Ismail's statement came after parliament devoted a one-hour session to discussing a shootout between terrorists and security forces that left 16 policemen killed after security mounted a raid on a terrorist hideout in the Western Desert on Friday.

Abdel-Aal told MPs, "The goal of these terrorist operations we see now and then is not just to kill police and military men, but also to make Egyptians lose trust in their country and to disrupt their morale."

"We should not allow them do this, and as they know they will never be able to disrupt this long-standing and ancient country, they hope that they will be able to destroy our trust in ourselves," he said.

"The new state of emergency acts as an effective tool in the country's long war against terrorism," he added.

The speaker also addressed those who might oppose the renewal of the state of emergency.

"While the country is living with delicate security conditions and as countries around us are facing the spectre of partition and disintegration, some among us reject declaring a new state of emergency," he said.

"They forget that many democratic countries came ahead of Egypt in imposing the state of emergency with a small difference – that is instead of imposing an emergency law, they resort to issuing what they call 'anti-terror laws', which are no different from the emergency law," Abdel-Aal said.

Alaa Abed, head of parliament's human rights committee, told MPs that "although the terrorist attack in the Western Desert claimed the lives of 16 policemen, as many as 300 police officers affiliated with the Central Security department of special operations have asked to join the fight against terrorists in North Sinai and the Western Desert."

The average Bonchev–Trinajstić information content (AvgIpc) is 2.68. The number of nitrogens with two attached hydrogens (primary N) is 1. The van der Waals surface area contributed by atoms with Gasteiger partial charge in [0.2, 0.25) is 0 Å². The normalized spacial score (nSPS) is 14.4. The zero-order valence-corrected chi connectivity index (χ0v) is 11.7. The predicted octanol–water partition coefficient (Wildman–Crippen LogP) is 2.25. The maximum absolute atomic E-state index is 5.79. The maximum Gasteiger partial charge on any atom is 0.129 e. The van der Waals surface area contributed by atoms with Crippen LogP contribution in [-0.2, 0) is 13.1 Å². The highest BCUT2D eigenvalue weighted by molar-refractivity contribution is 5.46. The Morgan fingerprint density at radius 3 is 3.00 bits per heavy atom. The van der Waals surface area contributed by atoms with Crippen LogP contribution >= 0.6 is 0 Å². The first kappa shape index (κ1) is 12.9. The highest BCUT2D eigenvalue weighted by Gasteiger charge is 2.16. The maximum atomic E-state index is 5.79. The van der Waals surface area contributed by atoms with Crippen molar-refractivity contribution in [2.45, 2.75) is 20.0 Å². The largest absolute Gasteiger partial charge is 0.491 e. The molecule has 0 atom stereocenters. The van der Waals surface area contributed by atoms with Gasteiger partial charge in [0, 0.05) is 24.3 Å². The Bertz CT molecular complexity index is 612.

"Security and army men sacrificed their lives during the wars of 1956, 1967 and 1973, and they are ready to sacrifice more in the new war against terrorism," Abed added.

Magdi Malak, a Coptic MP, urged Egyptians to stay united behind their government.

"And we MPs are ready to give the government all possible support, in addition to approving the new state of emergency," Malak said.

Independent MP Mostafa Bakri accused foreign powers of using "what they call Islamists to spread chaos and disruption in Arab countries."

"While American and Zionist intelligence agencies have raised these Islamists, the state of Qatar is now sponsoring them to target Arab countries," Bakri said.

Salah Hassaballah, a member of the majority Support Egypt parliamentary bloc, said Egyptians have been facing a ferocious war of terrorism since they decided to rise up against the Muslim Brotherhood regime in 30 June 2013.

"We have recovered the nation from a terrorist organization on this date and we paid a dear price for this," Hassaballah said.

Independent MP Gamal Sherif was alone in calling for Interior Minister Magdi Abdel-Ghaffar to be summoned for questioning over Friday's incident in the Western Desert.

Osama Heikal, head of the Media, Culture and Antiquities Committee, said Egypt was engaged in a media war with elements intent on breaking the nation's morale.

"We are fighting an enemy from within, and this enemy bets that the longer the battle against terrorism, the better the chance that we will lose our nerve and morale and become despondent," Heikal said, announcing his approval of the new state of emergency.